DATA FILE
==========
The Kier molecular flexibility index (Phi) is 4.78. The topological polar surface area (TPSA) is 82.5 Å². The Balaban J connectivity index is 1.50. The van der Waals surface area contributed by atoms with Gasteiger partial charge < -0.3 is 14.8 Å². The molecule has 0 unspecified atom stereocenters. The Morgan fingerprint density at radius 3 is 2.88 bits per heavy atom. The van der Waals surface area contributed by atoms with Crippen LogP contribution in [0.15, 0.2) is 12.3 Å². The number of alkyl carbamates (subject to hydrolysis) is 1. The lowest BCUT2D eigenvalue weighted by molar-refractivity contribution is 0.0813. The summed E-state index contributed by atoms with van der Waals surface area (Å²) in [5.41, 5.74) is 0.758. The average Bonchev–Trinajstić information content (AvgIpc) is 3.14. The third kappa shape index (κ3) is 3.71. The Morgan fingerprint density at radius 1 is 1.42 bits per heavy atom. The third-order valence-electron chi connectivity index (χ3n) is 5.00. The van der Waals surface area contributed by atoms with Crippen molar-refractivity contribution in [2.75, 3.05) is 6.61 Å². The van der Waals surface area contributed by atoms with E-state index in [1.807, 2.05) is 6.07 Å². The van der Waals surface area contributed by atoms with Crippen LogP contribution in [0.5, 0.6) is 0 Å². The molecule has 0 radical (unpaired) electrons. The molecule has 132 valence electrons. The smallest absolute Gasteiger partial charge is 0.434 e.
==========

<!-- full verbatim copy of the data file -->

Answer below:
The Kier molecular flexibility index (Phi) is 4.78. The topological polar surface area (TPSA) is 82.5 Å². The Balaban J connectivity index is 1.50. The van der Waals surface area contributed by atoms with Gasteiger partial charge < -0.3 is 14.8 Å². The molecule has 0 unspecified atom stereocenters. The Morgan fingerprint density at radius 3 is 2.88 bits per heavy atom. The van der Waals surface area contributed by atoms with Crippen LogP contribution in [0.15, 0.2) is 12.3 Å². The number of alkyl carbamates (subject to hydrolysis) is 1. The lowest BCUT2D eigenvalue weighted by molar-refractivity contribution is 0.0813. The summed E-state index contributed by atoms with van der Waals surface area (Å²) in [5.41, 5.74) is 0.758. The average Bonchev–Trinajstić information content (AvgIpc) is 3.14. The third kappa shape index (κ3) is 3.71. The Morgan fingerprint density at radius 1 is 1.42 bits per heavy atom. The third-order valence-electron chi connectivity index (χ3n) is 5.00. The van der Waals surface area contributed by atoms with Crippen molar-refractivity contribution in [2.75, 3.05) is 6.61 Å². The van der Waals surface area contributed by atoms with E-state index in [1.807, 2.05) is 6.07 Å². The van der Waals surface area contributed by atoms with Crippen LogP contribution in [0.5, 0.6) is 0 Å². The molecule has 0 radical (unpaired) electrons. The molecule has 132 valence electrons. The smallest absolute Gasteiger partial charge is 0.434 e.